Berezinsky, Zatsepin, Greisen, and Kuzmin propose cosmogenic neutrino production theory
In 1969, Veniamin S. Berezinsky and Georgy T. Zatsepin suggested that it was possible to observe ultra-high-energy neutrinos known as cosmogenic neutrinos. By that time, Zatsepin, American physicist Kenneth I. Greisen, and Russian theorist and cosmologist Vadim A. Kuzmin had independently discovered an upper limit of cosmic ray energies. They realized that ultra-high-energy cosmic rays should interact with photons in the cosmic microwave background to produce neutrinos at ultrahigh energies. These cosmogenic neutrinos were estimated to have energies between a PeV (1015 eV) and a million PeV (1021 eV). Today, they are called GZK neutrinos for Greisen, Zatsepin, and Kuzmin.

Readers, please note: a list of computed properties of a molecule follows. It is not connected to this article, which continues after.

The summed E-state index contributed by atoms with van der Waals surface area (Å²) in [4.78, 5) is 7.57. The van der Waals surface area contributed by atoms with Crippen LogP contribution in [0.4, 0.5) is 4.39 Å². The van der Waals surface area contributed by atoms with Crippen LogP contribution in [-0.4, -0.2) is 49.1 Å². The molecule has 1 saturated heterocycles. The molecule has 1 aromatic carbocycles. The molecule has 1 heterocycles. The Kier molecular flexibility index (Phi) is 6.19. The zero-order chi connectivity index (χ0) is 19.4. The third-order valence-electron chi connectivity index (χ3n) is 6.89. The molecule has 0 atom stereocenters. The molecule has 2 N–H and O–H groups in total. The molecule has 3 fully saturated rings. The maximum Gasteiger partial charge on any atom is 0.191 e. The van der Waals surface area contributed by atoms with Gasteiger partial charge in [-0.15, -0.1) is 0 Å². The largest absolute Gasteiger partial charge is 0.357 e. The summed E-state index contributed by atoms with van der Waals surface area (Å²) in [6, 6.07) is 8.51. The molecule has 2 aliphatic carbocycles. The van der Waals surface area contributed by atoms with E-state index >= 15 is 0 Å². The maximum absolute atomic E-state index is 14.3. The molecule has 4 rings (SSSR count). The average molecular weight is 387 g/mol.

The GZK mechanism produces a “guaranteed” flux of extremely high energy neutrinos. However, the neutrino flux depends on the composition of the cosmic rays that produce it. If the extremely high energy cosmic rays are primarily protons, the GZK neutrino should be observable with the next generation of neutrino telescopes and radio experiments. If extremely high energy cosmic rays are composed of heavier nuclei, the neutrino flux will be much lower and difficult to observe.